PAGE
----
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One lesson the Yankees can take from Greg Bird

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The Yankees have one of the most successful groups of young talent in baseball, but not every single player is going to come up and be an All-Star.

MLB: Spring Training-New York Yankees at Minnesota Twins Kim Klement-USA TODAY Sports

Ever since the Baby Bombers came up to the big leagues, Yankee fans have gotten used to seeing young players flourish on their roster. So many prospects they've called up have gotten the job done on the big stage. Some have become All-Stars, while others become solid role players.

The list of young stars stretches on; Aaron Judge, Gary Sanchez, Luis Severino, Gleyber Torres, Dellin Betances. All near the top of their game, and none over 27 years old. What the Yankees and their fans have to realize, though, is that those players represent the cream of the crop. On this Thanksgiving, we should all be thankful for those prospect success stores, because not everyone pans out.

Take the tale of Greg Bird. Bird has had a long and frustrating stint with the Yankees. As bad as he seemed at times, there were other times where you did see the legit talent in Bird. Who could forget the home run off of Andrew Miller in the 2017 playoffs? Or his scorching summer during his rookie 2015 season? Yankee fans probably thought they had their first baseman of the future at various points during Bird’s tenure.

And yet, it is now November 2019, and Greg Bird is a free agent after the Yankees released him last week. He appeared in just 10 games last season, and has managed a feeble 80 OPS+ across the past three years.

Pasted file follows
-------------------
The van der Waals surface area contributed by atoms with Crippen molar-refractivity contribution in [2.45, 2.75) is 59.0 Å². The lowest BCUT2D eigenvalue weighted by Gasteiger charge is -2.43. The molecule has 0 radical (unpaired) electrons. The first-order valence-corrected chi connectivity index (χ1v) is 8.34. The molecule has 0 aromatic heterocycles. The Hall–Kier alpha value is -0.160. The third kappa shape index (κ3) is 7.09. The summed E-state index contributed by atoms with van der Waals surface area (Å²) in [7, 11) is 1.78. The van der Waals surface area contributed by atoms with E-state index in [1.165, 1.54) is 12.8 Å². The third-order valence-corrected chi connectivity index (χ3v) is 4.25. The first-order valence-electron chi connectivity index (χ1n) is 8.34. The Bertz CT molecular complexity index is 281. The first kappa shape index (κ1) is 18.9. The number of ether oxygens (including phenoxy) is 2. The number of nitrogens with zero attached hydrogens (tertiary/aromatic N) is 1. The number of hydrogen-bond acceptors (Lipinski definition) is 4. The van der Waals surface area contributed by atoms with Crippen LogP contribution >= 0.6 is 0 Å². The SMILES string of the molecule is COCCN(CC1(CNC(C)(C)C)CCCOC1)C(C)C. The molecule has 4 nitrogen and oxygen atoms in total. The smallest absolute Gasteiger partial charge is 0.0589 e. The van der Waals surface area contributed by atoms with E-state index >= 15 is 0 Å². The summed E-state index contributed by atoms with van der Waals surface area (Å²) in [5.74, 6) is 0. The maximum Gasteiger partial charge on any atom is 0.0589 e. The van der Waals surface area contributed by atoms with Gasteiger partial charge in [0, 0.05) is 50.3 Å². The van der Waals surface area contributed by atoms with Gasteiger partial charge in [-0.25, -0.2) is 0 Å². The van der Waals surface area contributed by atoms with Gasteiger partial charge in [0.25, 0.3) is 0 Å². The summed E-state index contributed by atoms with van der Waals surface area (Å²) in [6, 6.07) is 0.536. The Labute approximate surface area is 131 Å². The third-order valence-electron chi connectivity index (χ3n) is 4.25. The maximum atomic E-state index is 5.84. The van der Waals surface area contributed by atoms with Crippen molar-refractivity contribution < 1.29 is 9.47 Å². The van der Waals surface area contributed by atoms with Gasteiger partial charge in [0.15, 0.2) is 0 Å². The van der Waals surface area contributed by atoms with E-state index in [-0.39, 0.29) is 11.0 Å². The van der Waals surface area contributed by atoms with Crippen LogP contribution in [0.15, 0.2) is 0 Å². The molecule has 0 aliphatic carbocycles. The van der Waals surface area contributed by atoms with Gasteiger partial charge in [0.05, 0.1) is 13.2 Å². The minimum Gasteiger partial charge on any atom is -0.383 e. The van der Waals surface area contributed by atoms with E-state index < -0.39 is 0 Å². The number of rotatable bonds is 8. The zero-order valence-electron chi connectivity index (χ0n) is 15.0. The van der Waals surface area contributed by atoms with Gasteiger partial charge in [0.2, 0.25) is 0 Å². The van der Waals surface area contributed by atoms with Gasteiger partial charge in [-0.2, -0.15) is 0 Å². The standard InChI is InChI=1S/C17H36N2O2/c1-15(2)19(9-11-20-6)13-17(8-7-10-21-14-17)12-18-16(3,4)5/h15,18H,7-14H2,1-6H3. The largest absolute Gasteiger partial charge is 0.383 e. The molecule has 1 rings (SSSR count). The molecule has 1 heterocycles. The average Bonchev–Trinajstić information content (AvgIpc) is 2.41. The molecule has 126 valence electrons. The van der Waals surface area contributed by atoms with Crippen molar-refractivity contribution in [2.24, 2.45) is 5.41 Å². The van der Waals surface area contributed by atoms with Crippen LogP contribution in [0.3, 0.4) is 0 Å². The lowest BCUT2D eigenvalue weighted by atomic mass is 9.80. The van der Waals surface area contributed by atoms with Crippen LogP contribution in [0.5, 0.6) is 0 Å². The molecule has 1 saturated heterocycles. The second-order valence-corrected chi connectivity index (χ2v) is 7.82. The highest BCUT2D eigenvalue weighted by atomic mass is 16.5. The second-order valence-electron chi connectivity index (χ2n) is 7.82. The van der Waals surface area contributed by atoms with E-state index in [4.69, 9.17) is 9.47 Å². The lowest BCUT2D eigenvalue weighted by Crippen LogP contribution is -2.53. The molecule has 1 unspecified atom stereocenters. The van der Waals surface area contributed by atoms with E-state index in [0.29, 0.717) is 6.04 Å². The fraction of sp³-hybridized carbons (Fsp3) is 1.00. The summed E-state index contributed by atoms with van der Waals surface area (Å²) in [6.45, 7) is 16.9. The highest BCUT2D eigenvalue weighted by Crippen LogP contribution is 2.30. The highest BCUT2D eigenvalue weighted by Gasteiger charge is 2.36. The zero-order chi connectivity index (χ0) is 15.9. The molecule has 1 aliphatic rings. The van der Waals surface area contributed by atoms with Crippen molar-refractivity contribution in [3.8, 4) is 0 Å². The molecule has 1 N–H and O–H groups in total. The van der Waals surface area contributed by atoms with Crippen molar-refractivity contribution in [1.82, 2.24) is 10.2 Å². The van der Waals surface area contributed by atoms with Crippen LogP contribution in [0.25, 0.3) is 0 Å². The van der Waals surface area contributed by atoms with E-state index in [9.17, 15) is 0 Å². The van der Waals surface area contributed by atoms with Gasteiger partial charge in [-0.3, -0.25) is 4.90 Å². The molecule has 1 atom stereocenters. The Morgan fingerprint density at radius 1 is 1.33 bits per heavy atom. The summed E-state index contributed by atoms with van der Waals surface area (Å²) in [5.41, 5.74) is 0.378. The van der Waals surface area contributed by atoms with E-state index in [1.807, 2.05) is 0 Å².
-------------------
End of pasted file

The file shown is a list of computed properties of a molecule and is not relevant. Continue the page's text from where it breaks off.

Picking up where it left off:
At times, scouts viewed Bird as the best pure hitter of this young group, but unfortunately, he could never get out of the rehab facility. Bird represents a case that fans simply aren’t accustomed during this era of Yankees baseball. He had ability and prospect pedigree, and just didn’t pan out.

Chance Adams is looking like another prime example of this phenomenon. Adams was ranked as one of the top Yankees pitching prospects over the past few seasons. He has made a single start and a handful relief appearances in the big leagues to this point, but he has not amounted to anything. In 16 appearances over two seasons, his ERA is at 8.18. His ERA has ballooned near five in Triple-A each of the past two years. He doesn’t really profile as big-league material at this point.

Over the next five or so years, the Yankees will have another crop of young talent attempt to claw their way up to the Bronx. Those players include recent draft picks Anthony Seigler and Anthony Volpe. Star international prospect Jasson Dominguez will hopefully be knocking on the MLB’s door in a few years. Maybe even next season we’ll get to see guys like Deivi Garcia or, finally, Estevan Florial.

Given the Yankees’ remarkable success during virtually every period of the franchise’s history, fans understandably have high expectations. Expectations of prospects are also high given the success the Baby Bombers have had. All that said, players like Bird have to give fans and the team pause. Not every talented player clicks.

On this Thanksgiving, be thankful for family and friends, and in baseball terms, be thankful for this exciting group of young players, as well as the coaching staff that’s helped them mature at the big-league level. Remember that it’s not a given that such young players will pan out. The Yankees have an elite group of homegrown talent, but it should not be taken for granted.